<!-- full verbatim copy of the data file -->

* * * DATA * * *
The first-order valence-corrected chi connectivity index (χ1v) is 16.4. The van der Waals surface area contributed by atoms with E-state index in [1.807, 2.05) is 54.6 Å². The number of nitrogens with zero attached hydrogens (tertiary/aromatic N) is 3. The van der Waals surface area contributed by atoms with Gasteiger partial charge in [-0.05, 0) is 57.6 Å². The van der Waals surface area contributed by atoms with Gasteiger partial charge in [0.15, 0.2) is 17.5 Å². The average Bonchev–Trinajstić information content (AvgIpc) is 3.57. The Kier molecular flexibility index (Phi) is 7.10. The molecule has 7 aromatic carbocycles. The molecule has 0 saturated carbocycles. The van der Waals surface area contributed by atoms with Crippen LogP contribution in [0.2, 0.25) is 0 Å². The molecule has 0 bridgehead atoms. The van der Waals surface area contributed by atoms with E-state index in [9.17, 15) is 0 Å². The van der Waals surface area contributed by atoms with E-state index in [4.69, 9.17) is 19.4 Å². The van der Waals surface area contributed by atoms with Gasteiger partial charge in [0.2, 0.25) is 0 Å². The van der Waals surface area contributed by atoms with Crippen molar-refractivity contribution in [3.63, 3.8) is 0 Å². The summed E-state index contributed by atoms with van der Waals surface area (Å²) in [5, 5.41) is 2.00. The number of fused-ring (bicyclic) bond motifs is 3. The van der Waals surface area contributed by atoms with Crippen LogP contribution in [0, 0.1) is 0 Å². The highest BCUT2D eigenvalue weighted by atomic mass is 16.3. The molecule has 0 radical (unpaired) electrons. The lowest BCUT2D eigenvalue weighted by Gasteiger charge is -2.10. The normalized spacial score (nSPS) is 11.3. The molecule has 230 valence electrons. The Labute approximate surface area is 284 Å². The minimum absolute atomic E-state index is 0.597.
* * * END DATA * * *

The first-order valence-corrected chi connectivity index (χ1v) is 16.4. The van der Waals surface area contributed by atoms with E-state index in [1.807, 2.05) is 54.6 Å². The number of nitrogens with zero attached hydrogens (tertiary/aromatic N) is 3. The van der Waals surface area contributed by atoms with Gasteiger partial charge in [-0.05, 0) is 57.6 Å². The van der Waals surface area contributed by atoms with Gasteiger partial charge in [0.15, 0.2) is 17.5 Å². The average Bonchev–Trinajstić information content (AvgIpc) is 3.57. The Kier molecular flexibility index (Phi) is 7.10. The molecule has 7 aromatic carbocycles. The molecule has 0 saturated carbocycles. The van der Waals surface area contributed by atoms with Crippen LogP contribution in [0.2, 0.25) is 0 Å². The molecule has 0 bridgehead atoms. The van der Waals surface area contributed by atoms with E-state index in [9.17, 15) is 0 Å². The van der Waals surface area contributed by atoms with E-state index in [4.69, 9.17) is 19.4 Å². The van der Waals surface area contributed by atoms with Gasteiger partial charge in [0.2, 0.25) is 0 Å². The van der Waals surface area contributed by atoms with Crippen molar-refractivity contribution in [3.63, 3.8) is 0 Å². The summed E-state index contributed by atoms with van der Waals surface area (Å²) in [5, 5.41) is 2.00. The number of fused-ring (bicyclic) bond motifs is 3. The van der Waals surface area contributed by atoms with Crippen LogP contribution in [0, 0.1) is 0 Å². The highest BCUT2D eigenvalue weighted by atomic mass is 16.3. The molecule has 0 radical (unpaired) electrons. The lowest BCUT2D eigenvalue weighted by Gasteiger charge is -2.10. The normalized spacial score (nSPS) is 11.3. The molecule has 230 valence electrons. The Labute approximate surface area is 284 Å². The minimum absolute atomic E-state index is 0.597.